99% Food, 1% Skin

La Bodega and Tender at the Bone

We almost missed La Bodega as it was tucked away in a nook of a building.

Once I saw the store, it made me smile.

The color and lights filled the space with a tropical atmosphere among gray Pacific Northwest office buildings.

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The space was small, and was packed with seats for about 20 people.

The menu included sandwiches, empanadas, and all the sandwiches could be made into rice dishes as gluten free options.

I had the signature Puerco asado, and had to try the yucca flour empanadas which La Bodega had highly touted its wheat free property.

The empanadas was amazingly crispy with yucca flour.

The skin was very thin and a little grainy.

There were 3 different fillings for the empanadas for the day, and I had the beef picadillo.

The ground beef with onions was very tender, soft without resistance — a contrast to the crispy skin outside, and very fun to eat.

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The Puerco Asado sandwich was a messy goodness!

The pork was soft; the vinegary cabbage and pickled red onions played the crunchy role in the sandwich.

The house aioli seemed to be buttery avocado-based, there was some nice caraway spices in the sandwich, and made the sandwich exuded this deep character.

La Bodega used Macrina‘s bread — chewy hard on the outside and soft inert, the whole sandwich had a symphony of texture.

My friend had the sausage sandwich, and my Dad would love this!

The sausage was very fragrant — garlicky, cilantro and even basil scent.

The coleslaw on the top was another sauce-dripping yumminess; it was sweet, sour and fruity.

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Both sandwiches were excellent and I have to bring my meat-lover father here next time he visits!

La Bodega on Urbanspoon

Tender at the bone was the prequel to Comfort me with apples.

The stories were a collection of memories from when the author was at a very young age to post college.

The notorious stories about her mother’s inability to cook and her ability to poison people.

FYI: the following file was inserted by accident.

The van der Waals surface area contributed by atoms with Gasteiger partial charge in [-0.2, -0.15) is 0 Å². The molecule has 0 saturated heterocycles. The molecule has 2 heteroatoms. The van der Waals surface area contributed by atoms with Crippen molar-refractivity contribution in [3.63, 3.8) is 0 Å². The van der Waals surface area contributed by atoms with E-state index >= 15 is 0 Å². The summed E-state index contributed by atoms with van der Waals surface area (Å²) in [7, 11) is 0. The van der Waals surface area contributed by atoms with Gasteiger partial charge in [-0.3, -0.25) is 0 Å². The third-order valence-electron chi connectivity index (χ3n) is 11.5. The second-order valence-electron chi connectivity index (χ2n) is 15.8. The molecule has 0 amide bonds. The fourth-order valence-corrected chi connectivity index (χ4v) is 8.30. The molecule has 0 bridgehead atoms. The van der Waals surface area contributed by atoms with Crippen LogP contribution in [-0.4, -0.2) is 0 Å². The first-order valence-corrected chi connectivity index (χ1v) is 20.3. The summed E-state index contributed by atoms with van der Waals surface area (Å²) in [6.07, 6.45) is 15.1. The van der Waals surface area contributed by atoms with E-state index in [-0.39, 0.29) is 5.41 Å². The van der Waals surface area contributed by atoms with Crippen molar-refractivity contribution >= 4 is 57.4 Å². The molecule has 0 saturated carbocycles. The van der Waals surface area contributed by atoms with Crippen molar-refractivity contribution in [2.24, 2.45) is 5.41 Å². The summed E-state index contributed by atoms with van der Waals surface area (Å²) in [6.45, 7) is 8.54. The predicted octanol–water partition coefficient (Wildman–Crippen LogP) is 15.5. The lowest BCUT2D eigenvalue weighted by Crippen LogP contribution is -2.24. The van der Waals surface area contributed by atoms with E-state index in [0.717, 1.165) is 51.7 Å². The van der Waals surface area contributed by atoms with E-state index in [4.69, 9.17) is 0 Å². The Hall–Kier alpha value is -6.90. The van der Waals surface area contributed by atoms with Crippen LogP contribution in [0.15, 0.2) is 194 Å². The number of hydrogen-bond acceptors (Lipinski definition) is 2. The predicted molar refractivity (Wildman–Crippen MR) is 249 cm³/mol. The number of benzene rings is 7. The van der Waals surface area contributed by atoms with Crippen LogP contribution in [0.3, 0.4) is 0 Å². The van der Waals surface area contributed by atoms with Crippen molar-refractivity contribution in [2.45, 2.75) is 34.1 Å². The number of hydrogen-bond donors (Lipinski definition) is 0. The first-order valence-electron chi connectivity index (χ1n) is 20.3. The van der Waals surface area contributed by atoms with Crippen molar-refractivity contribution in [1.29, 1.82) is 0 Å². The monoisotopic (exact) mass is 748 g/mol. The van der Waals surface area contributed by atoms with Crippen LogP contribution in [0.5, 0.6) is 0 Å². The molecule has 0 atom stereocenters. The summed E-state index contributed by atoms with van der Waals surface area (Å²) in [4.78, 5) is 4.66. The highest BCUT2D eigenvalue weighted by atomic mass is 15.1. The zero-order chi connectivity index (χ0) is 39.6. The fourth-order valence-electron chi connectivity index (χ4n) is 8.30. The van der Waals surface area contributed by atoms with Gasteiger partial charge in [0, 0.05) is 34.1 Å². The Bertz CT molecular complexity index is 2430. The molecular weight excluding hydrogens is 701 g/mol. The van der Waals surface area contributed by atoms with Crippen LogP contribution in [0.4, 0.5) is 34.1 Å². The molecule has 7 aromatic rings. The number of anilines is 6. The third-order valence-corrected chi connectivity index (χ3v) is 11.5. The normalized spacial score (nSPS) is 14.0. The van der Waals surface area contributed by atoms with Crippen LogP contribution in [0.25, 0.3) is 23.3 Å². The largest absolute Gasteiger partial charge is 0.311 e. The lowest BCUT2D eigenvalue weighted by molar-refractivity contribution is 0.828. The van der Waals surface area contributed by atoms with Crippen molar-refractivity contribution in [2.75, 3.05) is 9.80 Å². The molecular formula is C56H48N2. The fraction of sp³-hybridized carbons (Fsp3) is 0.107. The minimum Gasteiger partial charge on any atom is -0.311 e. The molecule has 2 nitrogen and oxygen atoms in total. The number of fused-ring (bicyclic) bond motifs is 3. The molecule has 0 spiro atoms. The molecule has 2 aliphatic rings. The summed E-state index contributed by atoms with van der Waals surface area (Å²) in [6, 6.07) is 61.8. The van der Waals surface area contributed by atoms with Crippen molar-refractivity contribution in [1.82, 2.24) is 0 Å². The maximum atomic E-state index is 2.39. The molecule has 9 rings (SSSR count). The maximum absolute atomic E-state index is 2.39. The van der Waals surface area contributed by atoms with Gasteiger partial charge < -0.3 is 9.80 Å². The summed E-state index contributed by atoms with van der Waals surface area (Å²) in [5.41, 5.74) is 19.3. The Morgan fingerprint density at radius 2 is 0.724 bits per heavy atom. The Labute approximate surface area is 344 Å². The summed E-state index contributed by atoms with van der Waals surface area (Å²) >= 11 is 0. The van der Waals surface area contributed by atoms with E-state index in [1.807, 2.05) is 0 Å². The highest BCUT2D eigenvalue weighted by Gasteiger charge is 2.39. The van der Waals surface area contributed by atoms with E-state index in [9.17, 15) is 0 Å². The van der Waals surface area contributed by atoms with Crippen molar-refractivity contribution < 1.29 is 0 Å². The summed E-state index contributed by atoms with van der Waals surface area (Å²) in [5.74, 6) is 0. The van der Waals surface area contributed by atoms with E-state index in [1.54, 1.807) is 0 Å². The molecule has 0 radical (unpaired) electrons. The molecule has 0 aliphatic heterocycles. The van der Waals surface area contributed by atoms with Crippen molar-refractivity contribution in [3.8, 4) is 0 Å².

Rachel was, however, inspired by others in her life who brought delicious home cook food to her life.

There was the adventures she took with a Caribbean home helper at the food market and in the kitchen.

Her food experience when her mother sent her to boarding school where she learnt both French and French food — her first experience with moldy cheese and soufflé.

The memoir continued onwards to her partying years in high school and then, to college during the 60s when racial tension was high, and her experience waiting tables.

After college, she moved to Berkeley and lived in a commune where she had experienced dumpster-diving for food, and lived self-sustainably by growing their own food.

Waitressing was her primary source of income in CA when she moved there; and eventually she started her writing career and went onto a fascinating wine buyer trip in France.

It was amazing to observe how the events in Rachel’s life all at the end contributed to what she is doing today as the editor of Gourmet.

It reminded me of the book Outliers: The Story of Success where the author mentioned successful people often times had many intentional or unintentional related experiences in their lives to help them get ahead.

When I looked up how to be a food writer online, the top listed experience was to work at a restaurant.

This book was another fun light read that I highly recommend.